This past weekend I sponsored a chain saw safety course put on by Northeast Woodland Training, called the “Game of Logging” (GOL). GOL is a training system that teaches chain saw skills to professional loggers as well as folks who have never held a chainsaw. Developed in the 1960s by Soren Eriksson, a Swedish logger turned training instructor, the Game of Logging uses Scandinavian logging techniques for working safely around trees.
The “game” refers not only to the friendly competitive aspect of the training, but also to the necessity of having a winning plan or strategy for felling trees and working safely. The program breaks apart saw work into steps that are practiced throughout the course. A fun scoring system helps focus participants’ attention on the most important details and allows them to measure their progress each day. – excerpt from Game of Logging website
I had both hosted and taken GOL years ago, and wanted my son Wesley (15) to take the course, but needed to have several more students in order to host it – so, I rounded up six other interested folks to spend the weekend at Under Orion Farm.
Saturday morning, the propane heater was going full blast up in the office of my airplane shed, the coffee was hot, and people were bundled up to spend the day in the woods. David, Wesley’s godfather and the instructor of the course, started right in with Emergency Planning and Personal Protective Equipment (PPE). There were gruesome stories of accidents and near misses to give everyone a healthy respect for the chainsaw and what it can do. He also covered chainsaw safety checks and the “Reactive Forces” of the bar and chain.
At noon, we paused for some excellent chili and cornbread and got to know each other a bit better. The group was a diverse collection of future timber cutters that would be guided by David through Levels 1 and 2 of GOL. A father and son duo, Ed and Ben are from Elmore. Ed has been using a saw for years, but his son Ben has had very little experience. Although she had put in her time with a wood splitter, Shawntel from Montpelier had never held a saw. This turned out to be true for a few other students, like my son Wesley and also for Evelyn, a woman from Cabot who came with her partner Roy. Roy had used a saw some, but had picked up many bad habits along the way, so the course was a great refresher on skills and safety. Robert, who works for me at the farm, is from East Hardwick and had used a saw some at Sterling College, but was not comfortable with felling (cutting down) trees.
In the afternoon we headed back into the woods. This is where the fun really starts. David gave a good tree felling demonstration, showing ” 70% notch angle, correct hinge length and thickness, and level back cuts”. Then he makes a “Bore Cutting” station. Using a “high stump”, he squares the sides, and scores marks on two sides of the stump. “Precision Bore Cutting” requires boring the tip of the blade straight into stump between two of David’s marks and come out the other side of the stump between two other marks…..not as easy as it sounds. Everyone was scored on this, not only how they did the cut, but for safety violations.
The most common safety violations were not hooking your left thumb around the handle and not putting down the visor on your hardhat.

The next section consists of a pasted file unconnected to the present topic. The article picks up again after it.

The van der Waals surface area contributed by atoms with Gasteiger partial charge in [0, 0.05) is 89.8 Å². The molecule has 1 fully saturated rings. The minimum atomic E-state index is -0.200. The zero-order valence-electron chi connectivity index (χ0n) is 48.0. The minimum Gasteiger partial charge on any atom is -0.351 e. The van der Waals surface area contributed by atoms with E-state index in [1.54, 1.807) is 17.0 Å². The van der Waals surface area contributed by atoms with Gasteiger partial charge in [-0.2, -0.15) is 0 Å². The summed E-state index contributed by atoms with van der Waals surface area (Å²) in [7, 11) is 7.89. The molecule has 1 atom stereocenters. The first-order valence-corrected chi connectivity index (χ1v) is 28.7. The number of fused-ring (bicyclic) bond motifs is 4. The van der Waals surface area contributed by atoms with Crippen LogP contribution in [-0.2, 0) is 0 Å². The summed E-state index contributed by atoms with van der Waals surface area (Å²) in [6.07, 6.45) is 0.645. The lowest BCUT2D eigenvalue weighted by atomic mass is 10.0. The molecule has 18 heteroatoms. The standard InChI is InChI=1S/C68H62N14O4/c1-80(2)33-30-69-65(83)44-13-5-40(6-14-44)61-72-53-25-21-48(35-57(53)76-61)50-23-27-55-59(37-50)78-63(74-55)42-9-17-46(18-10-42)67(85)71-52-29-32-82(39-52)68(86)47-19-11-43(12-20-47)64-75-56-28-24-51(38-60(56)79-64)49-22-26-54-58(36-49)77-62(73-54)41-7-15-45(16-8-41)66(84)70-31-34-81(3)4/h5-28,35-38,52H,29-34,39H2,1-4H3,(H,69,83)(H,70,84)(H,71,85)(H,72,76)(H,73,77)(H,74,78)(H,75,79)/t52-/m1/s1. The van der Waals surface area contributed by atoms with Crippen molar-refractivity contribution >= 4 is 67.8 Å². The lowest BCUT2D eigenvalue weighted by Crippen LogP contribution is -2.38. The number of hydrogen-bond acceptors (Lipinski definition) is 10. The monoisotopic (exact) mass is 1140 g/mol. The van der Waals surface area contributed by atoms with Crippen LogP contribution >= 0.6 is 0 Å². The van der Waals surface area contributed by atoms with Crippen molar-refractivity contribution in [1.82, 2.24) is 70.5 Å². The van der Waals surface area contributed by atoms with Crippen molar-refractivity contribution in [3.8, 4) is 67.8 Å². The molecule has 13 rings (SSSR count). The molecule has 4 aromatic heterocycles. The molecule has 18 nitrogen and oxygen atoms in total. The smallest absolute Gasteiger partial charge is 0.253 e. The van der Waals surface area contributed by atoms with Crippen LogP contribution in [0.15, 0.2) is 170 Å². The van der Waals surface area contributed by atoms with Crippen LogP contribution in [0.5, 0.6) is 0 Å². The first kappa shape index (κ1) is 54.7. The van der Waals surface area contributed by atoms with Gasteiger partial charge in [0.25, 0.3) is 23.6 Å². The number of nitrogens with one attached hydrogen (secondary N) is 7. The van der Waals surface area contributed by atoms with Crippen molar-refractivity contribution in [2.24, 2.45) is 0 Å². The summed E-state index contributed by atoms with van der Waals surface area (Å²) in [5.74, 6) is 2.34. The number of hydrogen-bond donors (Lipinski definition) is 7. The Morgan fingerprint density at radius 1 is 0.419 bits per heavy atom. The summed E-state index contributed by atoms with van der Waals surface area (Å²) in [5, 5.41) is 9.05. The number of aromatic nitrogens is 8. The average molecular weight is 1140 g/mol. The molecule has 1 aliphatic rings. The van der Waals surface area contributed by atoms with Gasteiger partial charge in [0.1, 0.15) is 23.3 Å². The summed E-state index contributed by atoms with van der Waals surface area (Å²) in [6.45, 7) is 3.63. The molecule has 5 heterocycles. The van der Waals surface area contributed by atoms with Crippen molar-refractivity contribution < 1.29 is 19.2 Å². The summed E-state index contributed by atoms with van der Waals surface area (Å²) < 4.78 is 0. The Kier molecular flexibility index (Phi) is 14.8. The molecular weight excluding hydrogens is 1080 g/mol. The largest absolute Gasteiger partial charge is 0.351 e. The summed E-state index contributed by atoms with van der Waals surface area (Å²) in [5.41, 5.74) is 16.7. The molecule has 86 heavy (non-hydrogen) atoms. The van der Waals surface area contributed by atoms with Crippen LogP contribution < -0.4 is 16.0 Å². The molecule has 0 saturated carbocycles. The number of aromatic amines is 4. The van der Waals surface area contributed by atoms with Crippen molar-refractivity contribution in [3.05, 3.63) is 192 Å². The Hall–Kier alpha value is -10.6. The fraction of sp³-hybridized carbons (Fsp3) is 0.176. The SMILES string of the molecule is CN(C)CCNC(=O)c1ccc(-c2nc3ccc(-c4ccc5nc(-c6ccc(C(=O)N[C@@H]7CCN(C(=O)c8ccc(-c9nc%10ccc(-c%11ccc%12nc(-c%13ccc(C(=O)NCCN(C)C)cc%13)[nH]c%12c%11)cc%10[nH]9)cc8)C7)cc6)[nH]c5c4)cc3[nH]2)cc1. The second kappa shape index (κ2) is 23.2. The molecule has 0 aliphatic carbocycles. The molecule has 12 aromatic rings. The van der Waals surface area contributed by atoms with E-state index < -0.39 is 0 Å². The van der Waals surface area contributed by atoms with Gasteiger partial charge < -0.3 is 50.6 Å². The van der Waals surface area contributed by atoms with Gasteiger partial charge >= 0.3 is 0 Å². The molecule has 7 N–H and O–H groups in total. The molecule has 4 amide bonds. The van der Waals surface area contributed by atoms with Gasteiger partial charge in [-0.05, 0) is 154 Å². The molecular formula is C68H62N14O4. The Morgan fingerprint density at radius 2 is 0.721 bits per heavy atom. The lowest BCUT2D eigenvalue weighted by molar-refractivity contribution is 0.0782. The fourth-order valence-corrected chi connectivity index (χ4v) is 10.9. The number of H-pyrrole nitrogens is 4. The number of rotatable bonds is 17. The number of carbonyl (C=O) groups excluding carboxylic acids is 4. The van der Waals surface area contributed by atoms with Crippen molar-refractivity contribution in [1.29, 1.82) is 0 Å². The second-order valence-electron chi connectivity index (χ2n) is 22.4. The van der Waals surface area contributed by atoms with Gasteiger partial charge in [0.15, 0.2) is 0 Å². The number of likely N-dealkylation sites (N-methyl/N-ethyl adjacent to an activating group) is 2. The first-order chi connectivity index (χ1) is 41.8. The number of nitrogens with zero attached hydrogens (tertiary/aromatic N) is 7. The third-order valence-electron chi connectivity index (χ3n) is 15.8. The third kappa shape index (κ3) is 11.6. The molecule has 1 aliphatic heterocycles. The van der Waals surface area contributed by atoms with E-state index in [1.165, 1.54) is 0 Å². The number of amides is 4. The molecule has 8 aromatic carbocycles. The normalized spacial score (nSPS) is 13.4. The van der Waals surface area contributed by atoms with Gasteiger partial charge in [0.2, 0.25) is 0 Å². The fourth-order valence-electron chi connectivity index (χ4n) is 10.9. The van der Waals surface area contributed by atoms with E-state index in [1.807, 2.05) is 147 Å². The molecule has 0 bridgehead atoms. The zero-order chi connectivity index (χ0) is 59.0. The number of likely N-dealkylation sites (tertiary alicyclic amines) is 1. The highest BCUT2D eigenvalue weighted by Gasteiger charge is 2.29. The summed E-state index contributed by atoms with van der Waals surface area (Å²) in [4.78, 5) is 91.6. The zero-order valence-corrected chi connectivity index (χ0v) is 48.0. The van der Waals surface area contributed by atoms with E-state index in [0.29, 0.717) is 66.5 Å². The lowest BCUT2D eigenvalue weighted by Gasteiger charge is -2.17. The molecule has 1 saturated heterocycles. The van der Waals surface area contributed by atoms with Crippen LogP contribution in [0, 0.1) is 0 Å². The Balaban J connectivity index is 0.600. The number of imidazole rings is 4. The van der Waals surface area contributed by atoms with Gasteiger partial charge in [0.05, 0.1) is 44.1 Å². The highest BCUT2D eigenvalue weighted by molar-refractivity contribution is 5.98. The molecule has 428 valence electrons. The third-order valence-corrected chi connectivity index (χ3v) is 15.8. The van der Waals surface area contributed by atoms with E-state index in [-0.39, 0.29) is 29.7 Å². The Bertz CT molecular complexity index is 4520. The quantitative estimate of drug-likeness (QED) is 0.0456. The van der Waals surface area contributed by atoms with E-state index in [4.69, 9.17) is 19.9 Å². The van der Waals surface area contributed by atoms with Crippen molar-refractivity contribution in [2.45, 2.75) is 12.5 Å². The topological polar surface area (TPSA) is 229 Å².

Each person then got to fell a tree, for which they were also scored. I loved the satisfied look of accomplishment Wesley had, after his pine tree came thundering down, just missing his target stick (you have to judge where your tree will fall by placing a stick at that spot. Points are then deducted for every foot you miss your target by). Evelyn “hung up” her cherry tree in a nearby maple. This turned out to be an opportunity. David showed us a neat trick of boring a hole above where the tree was cut, inserting a long pole into the hole. Using that pole as a lever, you rock the tree back and forth to free the hung up tree out of the snag. Neat! The group as a whole just so into it! It was wonderful to see.
Sunday, day two, Level 2, started off warmer. No need for the heater. The “indoor” portion of the class covered Routine Chain Saw Maintenance, Carburetor Tune-up and Chain Filing. David remarked that while teaching at tech-schools, he needs to tell his students not to tear their saws apart while he is talking because they may not pay close enough attention. Fifteen minutes later I notice that half of the room has saws torn apart, and the floor is full of sawdust and saw parts.
Robert noticed my saw was missing the chain catcher (small piece of metal on the bottom of the saw to “catch” the chain if it comes off the bar), as well as a new chain sprocket.
We were soon back in the woods with clean, sharp and tuned-up saws, learning about “Releasing ‘Spring Poles’ Safely”, understanding “Stem Compression & Tension, Limbing and Bucking Techniques”. Robert was the master of climbing saplings to bend them over for “Spring Pole” practice. If you were to just cut off a spring pole, the sapling, loaded with pressure, would sky rocket off the stump with deadly force. David demonstrated how to choose the cutting spot, then shave the underside to relieve the tension. Cool stuff!
All day Wesley was keeping close track of the score. He, Shawntel and Evelyn had all been neck and neck. David informed us that this is often the case, the folks with the least experience (no bad habits) score the highest. At the end of the weekend, Evelyn had the highest score, followed by Wesley and Shawntel.
It was a fantastic weekend. Many skills learned, and new friends made.